A Fortune for Your Disaster by Hanif Abdurraqib
Reviewed by C. Bain
Forgive me, for I have been nurturing
my well-worn grudges against beauty.
I am hoping my neighbors will show some mercy
on me for backing my car
into the garden
& crushing what I will say are the peonies.
a flower with a short
season. born dying.
-from “How Can Black People Write About Flowers At A Time Like This”
Hanif’s fourth book, only his second collection of poetry, has been highly anticipated. He has published two books of essays since his last poetry collection, and his voice in these poems has the range and muscularity of someone who can write any genre he wants, and is turning to poetry for its wildness and craving.
Abdurraqib’s essays have reached a wide audience – in particular his music criticism has been used by Pitchfork and MTV. Like his interests as an essayist, music is central in this book of poems, as metaphor, character or backdrop depending on the moment. Music is not only music, either. Perhaps the most striking and important task in this book is how clearly the connection is made between “personal” narratives, issues of representation and cultural production, and then to overarching questions of racialized humanity, racialized violence. Early in the book, in a piece called “The Ghost of Marvin Gaye Plays the Dozens With the Pop Charts,” Hanif’s Marvin says:
your mama so black she everywhere but ain’t never on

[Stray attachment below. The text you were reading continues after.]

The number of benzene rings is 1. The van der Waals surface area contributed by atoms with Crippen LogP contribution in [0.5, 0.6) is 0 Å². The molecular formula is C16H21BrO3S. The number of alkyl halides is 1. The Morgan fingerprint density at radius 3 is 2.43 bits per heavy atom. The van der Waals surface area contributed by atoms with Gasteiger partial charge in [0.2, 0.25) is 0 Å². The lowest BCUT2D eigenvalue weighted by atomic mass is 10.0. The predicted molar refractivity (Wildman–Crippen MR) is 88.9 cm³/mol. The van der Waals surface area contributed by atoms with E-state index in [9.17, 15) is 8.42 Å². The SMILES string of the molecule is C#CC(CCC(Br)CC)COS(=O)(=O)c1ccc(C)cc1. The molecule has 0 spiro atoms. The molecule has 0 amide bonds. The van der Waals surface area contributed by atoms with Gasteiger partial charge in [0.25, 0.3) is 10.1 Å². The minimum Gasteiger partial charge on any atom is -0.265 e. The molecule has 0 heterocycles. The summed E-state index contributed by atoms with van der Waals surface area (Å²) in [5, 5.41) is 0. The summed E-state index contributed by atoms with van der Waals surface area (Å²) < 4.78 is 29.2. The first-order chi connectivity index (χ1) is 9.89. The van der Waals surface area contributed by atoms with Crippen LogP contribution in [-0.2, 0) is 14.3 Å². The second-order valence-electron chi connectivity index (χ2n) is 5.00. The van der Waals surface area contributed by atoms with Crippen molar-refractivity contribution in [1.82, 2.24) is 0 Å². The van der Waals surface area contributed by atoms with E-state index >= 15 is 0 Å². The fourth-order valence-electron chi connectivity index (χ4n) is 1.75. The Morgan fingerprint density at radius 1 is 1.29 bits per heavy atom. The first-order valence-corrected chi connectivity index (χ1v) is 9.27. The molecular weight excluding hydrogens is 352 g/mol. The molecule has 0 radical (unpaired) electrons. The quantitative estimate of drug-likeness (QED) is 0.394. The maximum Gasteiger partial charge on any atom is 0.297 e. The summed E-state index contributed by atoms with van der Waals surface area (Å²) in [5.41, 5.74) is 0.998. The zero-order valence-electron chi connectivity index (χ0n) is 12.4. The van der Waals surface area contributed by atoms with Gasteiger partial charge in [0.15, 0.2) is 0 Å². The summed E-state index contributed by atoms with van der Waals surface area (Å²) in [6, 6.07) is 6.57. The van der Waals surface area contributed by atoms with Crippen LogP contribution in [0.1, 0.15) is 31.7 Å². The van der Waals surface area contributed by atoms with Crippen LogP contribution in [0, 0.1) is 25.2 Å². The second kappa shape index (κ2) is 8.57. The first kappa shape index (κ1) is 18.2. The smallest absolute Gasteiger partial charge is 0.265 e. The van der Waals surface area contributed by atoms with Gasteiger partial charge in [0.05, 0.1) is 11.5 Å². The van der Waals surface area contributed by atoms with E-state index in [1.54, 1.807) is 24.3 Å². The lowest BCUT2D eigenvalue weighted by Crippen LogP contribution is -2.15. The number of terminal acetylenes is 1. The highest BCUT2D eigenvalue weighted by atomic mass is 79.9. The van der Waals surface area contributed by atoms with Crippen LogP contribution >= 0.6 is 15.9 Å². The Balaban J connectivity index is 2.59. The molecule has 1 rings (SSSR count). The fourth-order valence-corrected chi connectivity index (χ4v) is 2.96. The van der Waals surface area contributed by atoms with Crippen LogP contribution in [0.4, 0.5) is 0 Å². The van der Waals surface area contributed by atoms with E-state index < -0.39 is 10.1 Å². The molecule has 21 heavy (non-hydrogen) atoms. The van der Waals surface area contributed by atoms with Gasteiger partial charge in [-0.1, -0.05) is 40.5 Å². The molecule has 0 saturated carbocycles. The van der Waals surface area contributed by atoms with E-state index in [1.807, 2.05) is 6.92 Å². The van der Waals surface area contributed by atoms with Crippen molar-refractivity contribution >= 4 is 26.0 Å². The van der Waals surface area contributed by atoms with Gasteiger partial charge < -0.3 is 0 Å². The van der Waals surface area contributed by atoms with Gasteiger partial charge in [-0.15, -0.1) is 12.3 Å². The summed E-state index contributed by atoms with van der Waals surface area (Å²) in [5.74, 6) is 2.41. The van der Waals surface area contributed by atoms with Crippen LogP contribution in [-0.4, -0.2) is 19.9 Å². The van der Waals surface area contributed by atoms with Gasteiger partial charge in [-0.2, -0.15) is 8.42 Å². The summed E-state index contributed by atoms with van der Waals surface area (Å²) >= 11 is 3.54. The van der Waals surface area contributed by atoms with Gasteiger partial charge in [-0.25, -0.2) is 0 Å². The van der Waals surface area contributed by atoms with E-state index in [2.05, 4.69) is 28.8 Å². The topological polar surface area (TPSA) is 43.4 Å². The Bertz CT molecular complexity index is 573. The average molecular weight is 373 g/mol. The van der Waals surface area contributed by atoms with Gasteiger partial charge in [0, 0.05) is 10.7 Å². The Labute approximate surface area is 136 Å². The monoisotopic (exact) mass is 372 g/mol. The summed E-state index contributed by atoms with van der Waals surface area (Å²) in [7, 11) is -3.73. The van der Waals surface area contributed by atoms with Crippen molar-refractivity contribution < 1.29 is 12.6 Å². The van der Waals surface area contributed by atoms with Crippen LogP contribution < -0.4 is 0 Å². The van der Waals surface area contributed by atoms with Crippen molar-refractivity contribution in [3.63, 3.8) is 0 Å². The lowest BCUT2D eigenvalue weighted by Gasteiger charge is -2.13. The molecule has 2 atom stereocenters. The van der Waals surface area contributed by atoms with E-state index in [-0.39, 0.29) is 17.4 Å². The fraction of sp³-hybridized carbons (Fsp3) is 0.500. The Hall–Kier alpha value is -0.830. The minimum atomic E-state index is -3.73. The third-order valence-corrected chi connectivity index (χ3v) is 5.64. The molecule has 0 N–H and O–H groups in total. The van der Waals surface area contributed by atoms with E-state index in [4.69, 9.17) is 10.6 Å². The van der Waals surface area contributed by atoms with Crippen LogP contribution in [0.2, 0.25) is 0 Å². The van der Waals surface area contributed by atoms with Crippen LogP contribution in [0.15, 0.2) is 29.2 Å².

time. your mama so black she sang hound dog first & died with nothing to her name but the
drink that carried her to the grave. your mama so black she my mama too. your mama saw
the gun & let you bleed out & ran screaming into the sunlight… your mama so black she will
carry you in her teeth to the river & hold you down until you become either holy or dead.
This deft movement through the images of Marvin Gaye, mothers, “your mamas,” pop charts, love and violence is dizzying. Like music, he pulls the ordinary stuff of life into a mythic sphere. The mundane is not juxtaposed with the archetypal, but transformed by it.
Another semi-musical sensibility in this collection turns up in its return to refrains, a recycling of characters and images, that is more like a musician’s theme and variation than a simpler anaphora of a poet straightforwardly rotating through their obsessions. Roses at Obama’s feet in Kehinde Wiley’s presidential portrait and roses thrown onto the stage at a Marvin Gaye concert in California. These poems are concerned with a kind of idolatry, or with how heroes are manufactured. Marvin Gaye and Nikola Tesla, recurring characters, are obvious examples of this. But so is the speaker himself. (Maybe we all do this? Maybe art-making is a kind of enshrining of oneself as an artist?) The speaker’s divorce, his displacement in New Haven, witnessing the ordinary shocks of violence, all becomes a hero’s journey. Again, the voice in this collection feels important. It makes me think of one of the stylistic shifts I have seen across Ross Gay’s books, where an early commitment to polished, beautiful language (like in Against Which) shifts into something which is more whimsical and immediate and also somehow more like reportage, more like the act of observation and thought itself.
Is this a book about violence? Yes, and. Yes but. Violence is sometimes a compelling glamour, and at other times merely exists, a stark fact. Violence is explicit or implied or personal or familial. Violence works in parallel with the memory’s struggle against violence, rendering it dreamlike. In another one of the pieces entitled “How Can Black People Write About Flowers At a Time Like This”: